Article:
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It is said that AC is preferred over DC because of the negligible voltage drop over long distances. How does that work?

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closed as unclear what you're asking by Bill N, Aaron Stevens, Martin Beckett, user191954, John Rennie Oct 28 '18 at 6:04

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    $\begingroup$ The title is asking why low voltage drops are desirable while the question statement is asking how AC avoids voltage drop problems. Which did you want to ask about? $\endgroup$ – Nat Oct 28 '18 at 2:43
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    $\begingroup$ "It is said...." Who said that? The voltage drop is not negligible. It's just less than it would be if user level voltage was in the transmission line. Your question is not clear. $\endgroup$ – Bill N Oct 28 '18 at 2:50
  • $\begingroup$ Basically my question was how voltage drop is desirable in context of AC and DC. $\endgroup$ – Shanza Oct 28 '18 at 4:49
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    $\begingroup$ Possible duplicate of Why high voltage transmission lines? $\endgroup$ – Martin Beckett Oct 28 '18 at 4:57
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    $\begingroup$ Possible duplicate of Why do we use AC for long distance transmission? $\endgroup$ – John Rennie Oct 28 '18 at 6:04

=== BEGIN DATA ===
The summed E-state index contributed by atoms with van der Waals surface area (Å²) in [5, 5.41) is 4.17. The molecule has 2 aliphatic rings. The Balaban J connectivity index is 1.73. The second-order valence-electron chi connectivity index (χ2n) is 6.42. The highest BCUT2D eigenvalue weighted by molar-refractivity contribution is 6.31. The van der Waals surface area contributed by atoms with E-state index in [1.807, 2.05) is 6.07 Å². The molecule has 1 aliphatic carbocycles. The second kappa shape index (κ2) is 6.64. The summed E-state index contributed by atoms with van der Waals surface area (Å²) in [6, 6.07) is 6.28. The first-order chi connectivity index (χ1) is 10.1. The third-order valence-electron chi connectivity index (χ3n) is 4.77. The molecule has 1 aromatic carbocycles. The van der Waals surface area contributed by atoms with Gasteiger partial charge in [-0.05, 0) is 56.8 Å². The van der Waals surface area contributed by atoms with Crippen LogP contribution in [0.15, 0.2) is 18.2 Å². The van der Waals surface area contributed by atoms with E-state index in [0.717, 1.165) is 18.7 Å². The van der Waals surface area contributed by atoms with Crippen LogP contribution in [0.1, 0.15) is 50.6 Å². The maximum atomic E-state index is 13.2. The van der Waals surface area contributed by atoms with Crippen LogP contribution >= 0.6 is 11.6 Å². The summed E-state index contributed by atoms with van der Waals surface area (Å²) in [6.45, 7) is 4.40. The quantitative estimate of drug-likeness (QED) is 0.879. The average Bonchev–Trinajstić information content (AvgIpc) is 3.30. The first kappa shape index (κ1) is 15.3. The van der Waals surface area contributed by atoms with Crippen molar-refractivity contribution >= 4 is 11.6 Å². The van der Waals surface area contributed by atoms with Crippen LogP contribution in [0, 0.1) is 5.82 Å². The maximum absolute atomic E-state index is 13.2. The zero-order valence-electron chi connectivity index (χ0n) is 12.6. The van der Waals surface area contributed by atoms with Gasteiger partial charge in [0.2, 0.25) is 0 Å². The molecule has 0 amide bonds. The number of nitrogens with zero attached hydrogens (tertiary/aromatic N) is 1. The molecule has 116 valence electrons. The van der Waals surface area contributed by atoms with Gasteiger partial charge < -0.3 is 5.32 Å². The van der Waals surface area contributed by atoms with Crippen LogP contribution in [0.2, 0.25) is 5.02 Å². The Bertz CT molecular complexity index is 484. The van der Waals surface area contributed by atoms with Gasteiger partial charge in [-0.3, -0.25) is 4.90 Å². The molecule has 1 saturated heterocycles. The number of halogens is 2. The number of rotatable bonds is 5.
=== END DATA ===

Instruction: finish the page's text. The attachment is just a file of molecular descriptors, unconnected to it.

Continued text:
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The voltage drop in long-distance transmission lines is mostly caused by 1) resistance losses in the wires and 2) capacitive coupling between the wires and the ground underneath them. AC versus DC does not matter to resistive losses in the wires (same in either case) but the capacitive coupling to the ground happens with the AC transmission and gets progressively worse as the transmission voltage is raised.

Since higher transmission voltages mean lower resistive losses in the wires, the tendency is to go for higher voltages and that means the AC-specific losses become dominant. For this reason, very high voltage power transmission experiments are being done on lines carrying DC. Note however that AC transmission lends itself to easy conversion of high to lower voltages with transformers, which cannot be used with DC lines.

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  • $\begingroup$ Wikipedia has some good articles on High-voltage direct current, but it doesn't have much info on the latest UHVDC projects. $\endgroup$ – PM 2Ring Oct 28 '18 at 10:08

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